The post-Enron demand for transparency in public reporting of financial data is now squarely focused on investments made with public monies in venture capital and private equity funds. Newspapers, ostensibly on behalf of beneficiaries of the public pension plans that invest in private equity, and others, have sought public disclosure of the performance data and other sensitive information.
The National Venture Capital Association supports legitimate efforts to improve transparency in financial reporting as a means for the public to regain confidence in the business community. The NVCA is concerned, however, that some attempts to pursue transparency are in fact attempts to cull sensitive portfolio information that, if released, could damage our entire industry and its ability to back young, innovative companies and technologies.
From the onset of their relationship, most GPs and LPs agree to keep the details of their relationship confidential because it is in the best interest of both parties’ constituencies. LPs want to earn the best return possible and GPs want to safeguard sensitive information about the private companies in which they invest.
While it is clear that protecting portfolio company information is critical for the ability of venture firms to nurture and grow those companies, many feel that opening the door to the release of other information-such as internal rate of return-simply frees the way for more detailed Freedom of Information Act (FOIA) requests to continue.
The NVCA is committed to serving as a sounding board for debate and as an information resource for the industry as this discussion continues. An outline of recent FOIA issues and the association’s response, as of press time, is below:
On Oct.16, 2002, the San Jose Mercury News filed suit against California Public Employees Retirement System (CalPERS), requesting the release of “all reports showing the performance of private equity investments made under CalPERS Alternative Investment (AIM) Program….”
In response, the NVCA submitted a memorandum to CalPERS on Oct. 24, 2002, asserting that releasing this information would be harmful to our industry.
The NVCA filed an amicus brief in the CalPERS lawsuit.
On Nov. 14, 2002, the judge in the CalPERS case gave a preliminary ruling that will guide the next round of activity in this case. The judge established a fact-finding mechanism that will enable him to determine what, if anything, CalPERS must disclose.
The judge made the following tentative ruling: The identity and valuations of the portfolio companies of the funds in which CalPERS has invested are presumptively trade secrets and as such are not subject to disclosure. However, each of the funds in which CalPERS invested were to have filed a certification no later than Dec. 9, 2002, stating that the fund has not publicly disclosed the identity and valuation of its portfolio companies except confidentially to its partners. If a fund is not able to provide such a certification, the judge will appoint a referee to recommend whether the absence of such certification will be excused. The Mercury News had until Dec. 19 to object to the certifications.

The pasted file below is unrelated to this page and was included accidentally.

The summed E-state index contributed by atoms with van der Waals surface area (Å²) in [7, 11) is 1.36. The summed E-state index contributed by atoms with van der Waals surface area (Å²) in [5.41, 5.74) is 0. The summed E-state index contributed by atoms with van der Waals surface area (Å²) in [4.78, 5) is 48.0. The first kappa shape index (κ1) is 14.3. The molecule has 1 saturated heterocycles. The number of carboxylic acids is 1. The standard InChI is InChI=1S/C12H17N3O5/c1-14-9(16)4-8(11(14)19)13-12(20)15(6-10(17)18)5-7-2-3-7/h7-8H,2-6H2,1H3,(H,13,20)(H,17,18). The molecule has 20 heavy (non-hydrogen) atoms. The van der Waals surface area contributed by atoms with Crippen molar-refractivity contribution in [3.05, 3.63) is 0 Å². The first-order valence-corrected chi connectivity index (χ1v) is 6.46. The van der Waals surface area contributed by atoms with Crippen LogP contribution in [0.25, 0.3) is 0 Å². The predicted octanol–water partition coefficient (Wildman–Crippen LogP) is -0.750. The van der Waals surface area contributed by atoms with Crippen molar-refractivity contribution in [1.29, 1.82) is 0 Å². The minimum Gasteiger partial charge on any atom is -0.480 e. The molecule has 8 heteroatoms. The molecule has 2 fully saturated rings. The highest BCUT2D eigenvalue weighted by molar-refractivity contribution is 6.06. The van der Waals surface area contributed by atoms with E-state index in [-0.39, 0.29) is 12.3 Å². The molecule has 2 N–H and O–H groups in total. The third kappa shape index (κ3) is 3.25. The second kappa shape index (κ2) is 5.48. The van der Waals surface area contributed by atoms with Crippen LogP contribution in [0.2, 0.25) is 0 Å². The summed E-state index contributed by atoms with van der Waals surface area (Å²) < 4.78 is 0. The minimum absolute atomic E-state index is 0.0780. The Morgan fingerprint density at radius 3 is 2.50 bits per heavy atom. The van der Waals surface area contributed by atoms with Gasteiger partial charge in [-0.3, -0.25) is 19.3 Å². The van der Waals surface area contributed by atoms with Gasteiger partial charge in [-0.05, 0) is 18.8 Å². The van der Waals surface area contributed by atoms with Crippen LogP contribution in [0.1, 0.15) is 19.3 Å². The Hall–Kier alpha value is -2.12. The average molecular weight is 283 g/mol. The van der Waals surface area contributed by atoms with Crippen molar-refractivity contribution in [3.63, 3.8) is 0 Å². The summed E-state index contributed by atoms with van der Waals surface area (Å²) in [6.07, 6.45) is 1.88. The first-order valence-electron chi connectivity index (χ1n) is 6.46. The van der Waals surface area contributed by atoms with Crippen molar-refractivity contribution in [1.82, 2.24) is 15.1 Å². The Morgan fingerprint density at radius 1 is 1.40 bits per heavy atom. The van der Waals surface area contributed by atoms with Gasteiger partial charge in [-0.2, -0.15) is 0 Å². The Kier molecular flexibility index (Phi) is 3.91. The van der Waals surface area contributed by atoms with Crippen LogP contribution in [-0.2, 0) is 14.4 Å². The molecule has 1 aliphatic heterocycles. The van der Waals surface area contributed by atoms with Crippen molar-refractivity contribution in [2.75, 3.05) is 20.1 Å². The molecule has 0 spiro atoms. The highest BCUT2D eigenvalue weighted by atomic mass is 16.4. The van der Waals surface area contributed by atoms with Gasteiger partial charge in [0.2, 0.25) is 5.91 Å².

The judge also ruled that all IRR data with respect to each of the funds in which CalPERS has invested is presumptively not a trade secret and as such may be subject to disclosure. However, each of the individual funds in which CalPERS has invested was permitted to file a declaration no later than Dec. 9, explaining why the IRR data is a trade secret and how the information has independent economic value to such fund.
The Mercury News had until Dec. 19 to file declarations putting forward any evidence to the contrary. The judge made it very clear that each fund that didn’t file a declaration by the Dec. 9 deadline risked that the court would compel CalPERS to disclose the requested information with respect to such fund.
The Secretary of State in Massachusetts has refused to reveal sensitive fund information. NVCA intends to work with our Massachusetts members to ensure that all interested firms are aware of the local coalition that is working on this issue.
The Attorney General of the State of Texas issued several decisions concluding that disclosure of the limited partnership agreements would result in substantial competitive harm. As a consequence, the Attorney General has directed the public entities that received the requests for information that they “must withhold from disclosure the requested partnership agreements” in their entirety.
Mark Heesen is president of the National Venture Capital Association.